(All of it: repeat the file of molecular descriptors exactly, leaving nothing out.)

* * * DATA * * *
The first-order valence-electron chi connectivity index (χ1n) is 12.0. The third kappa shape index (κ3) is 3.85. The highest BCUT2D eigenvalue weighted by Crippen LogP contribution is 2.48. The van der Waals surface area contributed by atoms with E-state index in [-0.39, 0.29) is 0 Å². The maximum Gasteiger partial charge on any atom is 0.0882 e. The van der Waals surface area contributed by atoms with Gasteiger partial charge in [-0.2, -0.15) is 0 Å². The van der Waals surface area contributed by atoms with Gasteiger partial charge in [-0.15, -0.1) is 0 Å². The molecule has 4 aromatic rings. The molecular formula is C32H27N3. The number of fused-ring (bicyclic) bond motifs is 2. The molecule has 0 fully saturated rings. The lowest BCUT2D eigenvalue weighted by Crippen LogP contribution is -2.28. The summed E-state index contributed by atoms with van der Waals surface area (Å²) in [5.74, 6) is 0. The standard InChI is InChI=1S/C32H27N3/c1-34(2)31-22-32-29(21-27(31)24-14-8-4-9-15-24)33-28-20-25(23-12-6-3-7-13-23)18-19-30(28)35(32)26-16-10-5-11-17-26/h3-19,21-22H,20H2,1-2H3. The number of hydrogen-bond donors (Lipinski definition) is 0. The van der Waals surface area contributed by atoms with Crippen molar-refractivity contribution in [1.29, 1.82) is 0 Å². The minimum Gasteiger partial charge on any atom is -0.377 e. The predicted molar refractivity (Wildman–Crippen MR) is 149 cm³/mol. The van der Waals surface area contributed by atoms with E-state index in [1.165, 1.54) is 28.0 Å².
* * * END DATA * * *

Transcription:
The first-order valence-electron chi connectivity index (χ1n) is 12.0. The third kappa shape index (κ3) is 3.85. The highest BCUT2D eigenvalue weighted by Crippen LogP contribution is 2.48. The van der Waals surface area contributed by atoms with E-state index in [-0.39, 0.29) is 0 Å². The maximum Gasteiger partial charge on any atom is 0.0882 e. The van der Waals surface area contributed by atoms with Gasteiger partial charge in [-0.2, -0.15) is 0 Å². The van der Waals surface area contributed by atoms with Gasteiger partial charge in [-0.15, -0.1) is 0 Å². The molecule has 4 aromatic rings. The molecular formula is C32H27N3. The number of fused-ring (bicyclic) bond motifs is 2. The molecule has 0 fully saturated rings. The lowest BCUT2D eigenvalue weighted by Crippen LogP contribution is -2.28. The summed E-state index contributed by atoms with van der Waals surface area (Å²) in [5.74, 6) is 0. The standard InChI is InChI=1S/C32H27N3/c1-34(2)31-22-32-29(21-27(31)24-14-8-4-9-15-24)33-28-20-25(23-12-6-3-7-13-23)18-19-30(28)35(32)26-16-10-5-11-17-26/h3-19,21-22H,20H2,1-2H3. The number of hydrogen-bond donors (Lipinski definition) is 0. The van der Waals surface area contributed by atoms with Crippen molar-refractivity contribution in [1.29, 1.82) is 0 Å². The minimum Gasteiger partial charge on any atom is -0.377 e. The predicted molar refractivity (Wildman–Crippen MR) is 149 cm³/mol. The van der Waals surface area contributed by atoms with E-state index in [1.165, 1.54) is 28.0 Å².